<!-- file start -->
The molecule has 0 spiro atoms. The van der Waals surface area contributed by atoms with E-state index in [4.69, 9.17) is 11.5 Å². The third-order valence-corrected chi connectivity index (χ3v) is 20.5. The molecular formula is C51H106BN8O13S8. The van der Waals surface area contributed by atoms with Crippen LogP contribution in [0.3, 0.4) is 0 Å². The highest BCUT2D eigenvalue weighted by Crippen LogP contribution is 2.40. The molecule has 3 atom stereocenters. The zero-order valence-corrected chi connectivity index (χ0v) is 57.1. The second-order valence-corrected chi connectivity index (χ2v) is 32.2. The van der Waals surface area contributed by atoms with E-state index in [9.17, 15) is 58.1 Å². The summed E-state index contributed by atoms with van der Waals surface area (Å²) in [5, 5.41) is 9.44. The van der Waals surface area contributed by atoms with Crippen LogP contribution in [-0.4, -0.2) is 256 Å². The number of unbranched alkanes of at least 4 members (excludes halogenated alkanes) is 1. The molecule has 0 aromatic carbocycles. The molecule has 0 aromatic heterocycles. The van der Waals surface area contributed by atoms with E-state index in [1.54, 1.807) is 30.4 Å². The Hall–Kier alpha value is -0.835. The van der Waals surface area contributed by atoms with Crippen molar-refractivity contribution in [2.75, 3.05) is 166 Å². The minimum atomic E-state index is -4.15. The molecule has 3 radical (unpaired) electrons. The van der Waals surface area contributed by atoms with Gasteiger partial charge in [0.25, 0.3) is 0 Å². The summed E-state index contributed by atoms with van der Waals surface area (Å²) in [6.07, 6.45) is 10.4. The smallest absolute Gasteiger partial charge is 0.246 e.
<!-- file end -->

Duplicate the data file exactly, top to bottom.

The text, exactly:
The molecule has 0 spiro atoms. The van der Waals surface area contributed by atoms with E-state index in [4.69, 9.17) is 11.5 Å². The third-order valence-corrected chi connectivity index (χ3v) is 20.5. The molecular formula is C51H106BN8O13S8. The van der Waals surface area contributed by atoms with Crippen LogP contribution in [0.3, 0.4) is 0 Å². The highest BCUT2D eigenvalue weighted by Crippen LogP contribution is 2.40. The molecule has 3 atom stereocenters. The zero-order valence-corrected chi connectivity index (χ0v) is 57.1. The second-order valence-corrected chi connectivity index (χ2v) is 32.2. The van der Waals surface area contributed by atoms with E-state index in [9.17, 15) is 58.1 Å². The summed E-state index contributed by atoms with van der Waals surface area (Å²) in [5, 5.41) is 9.44. The van der Waals surface area contributed by atoms with Crippen LogP contribution in [-0.4, -0.2) is 256 Å². The number of unbranched alkanes of at least 4 members (excludes halogenated alkanes) is 1. The molecule has 0 aromatic carbocycles. The molecule has 0 aromatic heterocycles. The van der Waals surface area contributed by atoms with E-state index in [1.54, 1.807) is 30.4 Å². The Hall–Kier alpha value is -0.835. The van der Waals surface area contributed by atoms with Crippen molar-refractivity contribution in [2.75, 3.05) is 166 Å². The minimum atomic E-state index is -4.15. The molecule has 3 radical (unpaired) electrons. The van der Waals surface area contributed by atoms with Gasteiger partial charge in [0.25, 0.3) is 0 Å². The summed E-state index contributed by atoms with van der Waals surface area (Å²) in [6.07, 6.45) is 10.4. The smallest absolute Gasteiger partial charge is 0.246 e.